By Miranda Suarez
BU News Service
BOSTON – The Institute for Human-Centered Design’s West End office has no stairs – only ramps. Round white panels hanging from the ceiling absorb sound to reduce echo and make communication easier.
“We have built-in bidets in our toilets. We have automatic faucets and lights,” says Valerie Fletcher, the Institute’s executive director. “We learn all the time, though, about how we can modify things to make them better.”
Their office is part of their mission to promote inclusive design.
Also called universal design or human-centered design, the idea is that buildings and transit systems should go beyond accessibility requirements to serve as many people as possible.
For example, a building designed to meet legal requirements might have stairs out front and an accessible entrance around back.
An inclusively designed building would have one entrance for everyone to use.
Willa Crolius, a designer who works with the Institute, says it’s a question of equality.
“I thought we learned in this country that separate’s not equal,” she says. “Really, we should be trying to get everyone in to use the space, at the same time, in the same way.”
The Institute stresses the importance of inclusive design as the country’s demographics change and more people become disabled.
The Centers for Disease Control and Prevention estimates one in four American adults lives with a disability that impacts major life activities.
The U.S. Census Bureau predicts there will be more people 65 and older than children in the country by 2035 – which means more and more people will acquire disabilities as they age.
The Institute goes through a process called contextual inquiry to test out designs.
They hire people with various disabilities and limitations – anything from physical disabilities to brain injuries to mental illnesses – to explore spaces and give feedback.
For a previous project, these “users/experts” went through museum exhibits to test them for accessibility.
Right now, Crolius is using this process to update the MBTA’s disability design guide for the first time in decades.
On a warm November morning, Crolius stands in South Station and explains her plan to Emma DiFrancesco, that day’s user/expert.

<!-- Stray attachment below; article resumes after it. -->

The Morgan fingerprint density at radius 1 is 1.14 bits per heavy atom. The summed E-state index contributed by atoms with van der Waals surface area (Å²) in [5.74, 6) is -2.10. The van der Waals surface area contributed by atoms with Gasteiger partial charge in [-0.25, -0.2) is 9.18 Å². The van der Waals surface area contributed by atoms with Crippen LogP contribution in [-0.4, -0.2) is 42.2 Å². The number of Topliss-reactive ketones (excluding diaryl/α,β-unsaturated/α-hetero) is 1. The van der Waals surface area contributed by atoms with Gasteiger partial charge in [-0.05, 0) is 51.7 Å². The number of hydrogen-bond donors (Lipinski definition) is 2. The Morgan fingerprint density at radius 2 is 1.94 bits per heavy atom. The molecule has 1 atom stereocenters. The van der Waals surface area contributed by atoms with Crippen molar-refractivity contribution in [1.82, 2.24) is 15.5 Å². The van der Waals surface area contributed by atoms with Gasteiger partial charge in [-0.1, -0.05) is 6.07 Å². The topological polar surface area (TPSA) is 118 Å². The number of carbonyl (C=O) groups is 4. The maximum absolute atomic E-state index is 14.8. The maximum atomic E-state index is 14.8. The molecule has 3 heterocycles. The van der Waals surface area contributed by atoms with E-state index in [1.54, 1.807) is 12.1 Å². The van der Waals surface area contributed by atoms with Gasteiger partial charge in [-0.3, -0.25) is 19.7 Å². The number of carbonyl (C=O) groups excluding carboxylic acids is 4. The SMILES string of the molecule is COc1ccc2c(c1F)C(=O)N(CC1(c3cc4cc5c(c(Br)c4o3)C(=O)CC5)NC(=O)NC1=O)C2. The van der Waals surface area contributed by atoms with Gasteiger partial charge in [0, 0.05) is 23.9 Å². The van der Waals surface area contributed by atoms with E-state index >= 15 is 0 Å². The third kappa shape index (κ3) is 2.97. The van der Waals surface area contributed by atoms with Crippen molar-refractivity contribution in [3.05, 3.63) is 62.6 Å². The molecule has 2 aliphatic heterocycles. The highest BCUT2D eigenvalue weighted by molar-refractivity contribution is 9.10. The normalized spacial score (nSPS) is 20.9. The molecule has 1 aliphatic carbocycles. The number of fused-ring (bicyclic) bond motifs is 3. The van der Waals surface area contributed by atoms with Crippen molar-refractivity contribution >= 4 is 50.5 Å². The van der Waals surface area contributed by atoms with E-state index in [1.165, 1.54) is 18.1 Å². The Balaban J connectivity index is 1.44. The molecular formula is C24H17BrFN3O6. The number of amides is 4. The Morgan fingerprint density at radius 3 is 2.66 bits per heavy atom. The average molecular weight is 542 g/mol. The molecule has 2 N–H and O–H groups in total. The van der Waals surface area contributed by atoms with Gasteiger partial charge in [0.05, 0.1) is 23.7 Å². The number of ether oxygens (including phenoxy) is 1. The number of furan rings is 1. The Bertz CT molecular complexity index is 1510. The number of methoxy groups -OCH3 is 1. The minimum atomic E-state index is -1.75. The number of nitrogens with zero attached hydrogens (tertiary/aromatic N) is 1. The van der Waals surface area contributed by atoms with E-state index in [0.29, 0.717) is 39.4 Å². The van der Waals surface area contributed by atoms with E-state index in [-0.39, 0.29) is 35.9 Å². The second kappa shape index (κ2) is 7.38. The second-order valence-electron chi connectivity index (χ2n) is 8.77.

They’re going to start in South Station, make their way to Back Bay on the Commuter Rail, and then hop on the Orange Line to Ruggles. From there, they’re going to take the bus to Dudley Station.
Crolius and a colleague will follow DiFrancesco – a recent college grad, Medford resident, and autistic person – as she navigates the route.
“I don’t always have problems, like, hearing things,” DiFrancesco says. “I have sometimes trouble when there’s a lot of noise and stuff, trying to form my thoughts and have them come out of my mouth.”
Loud sounds can also make her anxious, which isn’t a problem until the Orange Line ride to Ruggles. The loud dings indicating the stops and scratchy announcements make her cringe.
“Oh, the sound travels weirdly in here,” she says. “It’s from the announcement. It’s a little – yikes.”
Crolius constantly asks questions, about her sensory differences as well as factors that would affect any MBTA rider.
She has DiFrancesco rate each location for cleanliness and safety.
She also asks how she gets information about delays during storms – does she check online, or look at signs at the stations?
“Does that exist?” DiFrancesco says, referring to the signs. Crolius laughs.
By the end of the project, Crolius will have traveled the MBTA with about 20 different people. Their experiences transform into data she will use to make accessibility recommendations to the MBTA.
She says not many designers use contextual inquiry because it’s difficult and time-consuming. In her eyes, though, the process is fundamental to making the world an equal place.
“When you’re working that intimately with people, things go wrong,” she says. “You get people who get up on a soapbox and start yelling at you, but that’s OK. It’s their community. They’re living with this thing that you’re designing.”
In fact, she says, designers miss vital issues if they don’t leave the office and talk to people.
“You won’t know even what the big problems are,” she says. “You can’t get that unless you’re doing contextual inquiry.”